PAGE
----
advocates, people in the media and interested members of the public. (But,
will such an indicator of 'impact' also provide a valid and reliable
measure of 'intrinsic merit'? 'Intrinsic merit' is a multi-dimensional
concept. An article that only a very few non-specialists read, e.g.
about superstring theory, can have great impact on a field).

I think that the principles in the Bethesda statements are very valuable,
and shouldn't be modified. But, such statements will probably have greater
impact if more attention is paid not only to commendable principles, but
also to practical approaches to their implementation.

Jim Till
University of Toronto

PS: Authors of individual articles in BMC journals can obtain statistics
on accesses to abstracts, full text and PDFs via a password-protected
webpage: <http://www.biomedcentral.com/my/manuscripts>.


Jun 2003, Stevan Harnad wrote:

> On Fri, 6 Jun 2003, Peter Suber wrote:
>
> > http://www.earlham.edu/~peters/fos/fosblog.html ]
> > Bethesda statement on open access publishing

[snip]

> > 3. We reaffirm the principle that only the intrinsic merit of the 
work,
> > and not the title of the journal in which a candidate?s work is 
published,
> > will be considered in appointments, promotions, merit awards or 
grants.
>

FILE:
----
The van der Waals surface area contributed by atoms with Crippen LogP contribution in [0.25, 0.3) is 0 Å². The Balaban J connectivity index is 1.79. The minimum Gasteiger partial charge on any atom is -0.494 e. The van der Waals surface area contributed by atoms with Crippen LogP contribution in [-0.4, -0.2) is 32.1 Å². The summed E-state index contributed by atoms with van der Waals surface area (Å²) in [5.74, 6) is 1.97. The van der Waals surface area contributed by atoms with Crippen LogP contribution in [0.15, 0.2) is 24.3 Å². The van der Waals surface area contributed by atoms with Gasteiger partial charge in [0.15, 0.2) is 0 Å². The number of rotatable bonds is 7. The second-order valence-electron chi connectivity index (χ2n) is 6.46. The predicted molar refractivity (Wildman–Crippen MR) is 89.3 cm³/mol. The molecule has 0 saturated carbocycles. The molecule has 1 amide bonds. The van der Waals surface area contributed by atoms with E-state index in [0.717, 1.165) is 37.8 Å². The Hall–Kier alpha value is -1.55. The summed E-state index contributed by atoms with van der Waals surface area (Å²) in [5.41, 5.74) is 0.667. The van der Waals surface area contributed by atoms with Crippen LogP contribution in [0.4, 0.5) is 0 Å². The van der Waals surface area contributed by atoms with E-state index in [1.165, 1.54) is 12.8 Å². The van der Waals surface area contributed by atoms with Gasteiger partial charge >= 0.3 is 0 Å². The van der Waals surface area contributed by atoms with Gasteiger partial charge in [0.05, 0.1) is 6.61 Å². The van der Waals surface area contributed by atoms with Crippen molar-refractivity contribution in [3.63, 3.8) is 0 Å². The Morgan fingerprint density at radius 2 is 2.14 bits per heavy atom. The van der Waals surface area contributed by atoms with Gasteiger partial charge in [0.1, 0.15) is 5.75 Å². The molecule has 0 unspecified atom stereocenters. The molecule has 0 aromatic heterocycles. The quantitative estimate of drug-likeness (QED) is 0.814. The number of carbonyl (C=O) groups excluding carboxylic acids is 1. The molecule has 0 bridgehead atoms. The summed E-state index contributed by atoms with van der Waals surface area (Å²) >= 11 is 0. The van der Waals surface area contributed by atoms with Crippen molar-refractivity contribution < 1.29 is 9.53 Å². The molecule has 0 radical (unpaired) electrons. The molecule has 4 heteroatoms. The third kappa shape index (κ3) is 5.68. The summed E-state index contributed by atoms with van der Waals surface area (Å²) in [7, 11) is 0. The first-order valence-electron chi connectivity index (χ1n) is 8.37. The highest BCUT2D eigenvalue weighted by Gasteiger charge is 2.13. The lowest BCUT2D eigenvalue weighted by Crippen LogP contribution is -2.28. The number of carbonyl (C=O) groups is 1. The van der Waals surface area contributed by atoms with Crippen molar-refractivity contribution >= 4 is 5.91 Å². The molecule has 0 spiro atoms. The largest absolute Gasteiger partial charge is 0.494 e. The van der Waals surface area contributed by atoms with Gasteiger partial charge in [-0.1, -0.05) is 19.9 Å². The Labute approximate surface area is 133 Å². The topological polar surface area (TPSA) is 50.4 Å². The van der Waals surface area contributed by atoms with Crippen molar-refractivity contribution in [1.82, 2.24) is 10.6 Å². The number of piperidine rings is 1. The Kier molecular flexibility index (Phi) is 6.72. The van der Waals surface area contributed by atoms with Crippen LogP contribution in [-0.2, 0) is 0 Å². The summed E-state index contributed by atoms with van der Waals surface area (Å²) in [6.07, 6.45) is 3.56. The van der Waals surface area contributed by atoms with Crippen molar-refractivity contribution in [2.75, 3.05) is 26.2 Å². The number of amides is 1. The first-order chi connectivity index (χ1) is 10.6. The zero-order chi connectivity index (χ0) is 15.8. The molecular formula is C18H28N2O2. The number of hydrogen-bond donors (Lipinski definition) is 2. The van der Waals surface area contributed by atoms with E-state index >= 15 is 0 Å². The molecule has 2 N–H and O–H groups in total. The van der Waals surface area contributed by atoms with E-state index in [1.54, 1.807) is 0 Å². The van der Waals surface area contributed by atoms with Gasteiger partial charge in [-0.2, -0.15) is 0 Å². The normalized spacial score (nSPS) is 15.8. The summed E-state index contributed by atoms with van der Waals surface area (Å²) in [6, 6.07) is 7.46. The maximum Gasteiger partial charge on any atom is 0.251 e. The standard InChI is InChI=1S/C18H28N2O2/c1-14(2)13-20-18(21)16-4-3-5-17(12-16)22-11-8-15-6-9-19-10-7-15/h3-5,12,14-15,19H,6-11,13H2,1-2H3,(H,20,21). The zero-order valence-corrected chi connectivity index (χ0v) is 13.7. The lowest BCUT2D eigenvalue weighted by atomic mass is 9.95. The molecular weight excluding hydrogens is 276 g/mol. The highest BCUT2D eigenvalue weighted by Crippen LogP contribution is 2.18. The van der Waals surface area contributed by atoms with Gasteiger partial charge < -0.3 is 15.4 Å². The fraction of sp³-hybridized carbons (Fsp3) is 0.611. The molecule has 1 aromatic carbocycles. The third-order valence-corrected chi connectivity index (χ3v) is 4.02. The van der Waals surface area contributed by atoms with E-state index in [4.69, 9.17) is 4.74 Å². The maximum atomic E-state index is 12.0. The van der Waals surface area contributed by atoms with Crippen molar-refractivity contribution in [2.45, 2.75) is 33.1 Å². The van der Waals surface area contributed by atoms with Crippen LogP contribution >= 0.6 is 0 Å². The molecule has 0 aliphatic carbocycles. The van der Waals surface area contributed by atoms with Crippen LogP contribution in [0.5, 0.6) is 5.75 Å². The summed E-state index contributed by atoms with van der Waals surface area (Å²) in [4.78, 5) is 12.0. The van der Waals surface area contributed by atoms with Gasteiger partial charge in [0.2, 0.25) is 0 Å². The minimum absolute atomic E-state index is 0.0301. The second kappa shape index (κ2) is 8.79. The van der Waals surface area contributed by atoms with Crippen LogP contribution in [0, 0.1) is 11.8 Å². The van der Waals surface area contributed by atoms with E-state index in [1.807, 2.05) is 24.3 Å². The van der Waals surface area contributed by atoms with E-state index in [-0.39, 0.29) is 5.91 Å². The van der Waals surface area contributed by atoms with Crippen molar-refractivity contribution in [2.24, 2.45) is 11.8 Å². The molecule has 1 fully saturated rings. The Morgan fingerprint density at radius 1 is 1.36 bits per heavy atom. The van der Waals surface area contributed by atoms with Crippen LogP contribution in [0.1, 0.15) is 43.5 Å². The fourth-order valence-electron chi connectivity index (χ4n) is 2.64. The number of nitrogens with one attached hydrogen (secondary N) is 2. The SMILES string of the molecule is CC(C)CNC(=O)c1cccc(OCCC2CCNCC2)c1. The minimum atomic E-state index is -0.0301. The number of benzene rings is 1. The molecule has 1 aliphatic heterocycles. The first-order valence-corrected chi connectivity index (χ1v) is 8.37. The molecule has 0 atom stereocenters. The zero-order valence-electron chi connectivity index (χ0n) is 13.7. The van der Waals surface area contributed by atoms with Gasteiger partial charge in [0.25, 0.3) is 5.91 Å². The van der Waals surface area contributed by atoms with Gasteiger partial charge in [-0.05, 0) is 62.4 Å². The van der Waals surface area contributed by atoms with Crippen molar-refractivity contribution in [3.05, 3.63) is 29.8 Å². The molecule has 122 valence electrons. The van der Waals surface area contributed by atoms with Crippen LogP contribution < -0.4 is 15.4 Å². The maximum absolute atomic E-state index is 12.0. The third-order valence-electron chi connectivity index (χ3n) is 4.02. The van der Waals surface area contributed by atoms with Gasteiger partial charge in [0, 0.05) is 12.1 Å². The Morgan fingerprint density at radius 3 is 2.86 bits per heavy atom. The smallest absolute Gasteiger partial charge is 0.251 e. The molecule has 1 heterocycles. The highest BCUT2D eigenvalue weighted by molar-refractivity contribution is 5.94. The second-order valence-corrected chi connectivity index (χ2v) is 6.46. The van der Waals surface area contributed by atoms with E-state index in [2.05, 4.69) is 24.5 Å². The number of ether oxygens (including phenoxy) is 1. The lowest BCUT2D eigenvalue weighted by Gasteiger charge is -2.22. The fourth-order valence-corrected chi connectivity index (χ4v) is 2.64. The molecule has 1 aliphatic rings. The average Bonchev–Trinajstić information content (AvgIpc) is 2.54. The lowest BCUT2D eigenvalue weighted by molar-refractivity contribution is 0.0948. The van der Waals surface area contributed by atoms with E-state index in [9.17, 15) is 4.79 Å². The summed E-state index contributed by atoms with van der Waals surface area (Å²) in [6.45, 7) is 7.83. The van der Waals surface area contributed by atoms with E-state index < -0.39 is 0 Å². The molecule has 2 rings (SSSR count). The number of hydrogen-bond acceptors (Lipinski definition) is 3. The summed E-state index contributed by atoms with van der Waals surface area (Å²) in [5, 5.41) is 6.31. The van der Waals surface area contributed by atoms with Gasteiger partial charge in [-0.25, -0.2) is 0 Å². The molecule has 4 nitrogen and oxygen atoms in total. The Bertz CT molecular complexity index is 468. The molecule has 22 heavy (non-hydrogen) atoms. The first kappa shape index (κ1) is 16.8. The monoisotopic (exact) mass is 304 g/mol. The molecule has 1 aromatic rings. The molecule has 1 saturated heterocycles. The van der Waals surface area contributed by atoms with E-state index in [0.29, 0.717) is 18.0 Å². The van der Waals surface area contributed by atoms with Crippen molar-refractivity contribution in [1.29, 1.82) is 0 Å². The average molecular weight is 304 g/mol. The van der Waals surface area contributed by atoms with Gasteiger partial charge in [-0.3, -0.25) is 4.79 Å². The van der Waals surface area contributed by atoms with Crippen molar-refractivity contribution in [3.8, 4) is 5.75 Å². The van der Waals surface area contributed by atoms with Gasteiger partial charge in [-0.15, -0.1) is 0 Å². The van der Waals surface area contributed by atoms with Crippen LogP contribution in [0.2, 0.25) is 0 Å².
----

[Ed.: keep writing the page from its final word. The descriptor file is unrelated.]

> This is all very worthy, but completely irrelevant. Research impact and
> rewards are not determined by whether or not a journal is open-access
> but by the journal's track record for quality. A track record requires
> time, and objective indicators of quality include rejection rates and
> citation counts.
> http://www.ecs.soton.ac.uk/~harnad/Temp/self-archiving.htm
>
> > 4. We will regard a record of open access publication as evidence of
> > service to the community, in evaluation of applications for faculty
> > appointments, promotions and grants.
>
> This seems to directly contradict 3, preceding it. According to 3 it is 
the
> work, not the journal-title that counts, in evaluation. Now whether or
> not the journal is open-access is to count, in evaluation.
>
> I suggest dropping both 3 and 4 and replacing them with the suggestion
> that a natural extension of the existing evaluative criteria
> (publish-or-perish and citation-impact) would be to encourage or
> mandate maximizing impact by maximizing access (through open access).
> The *two* ways to accomplish this are through publishing in open-access
> journals or self-archiving.

[remainder snipped]


[BOAI] How Research Funding Agencies Can Promote Open Access

From: Stevan Harnad <harnad AT ecs.soton.ac.uk>
Date: Tue, 24 Jun 2003 15:21:45 +0100 (BST)


On Tue, 24 Jun 2003, Prof Bruce Royan wrote: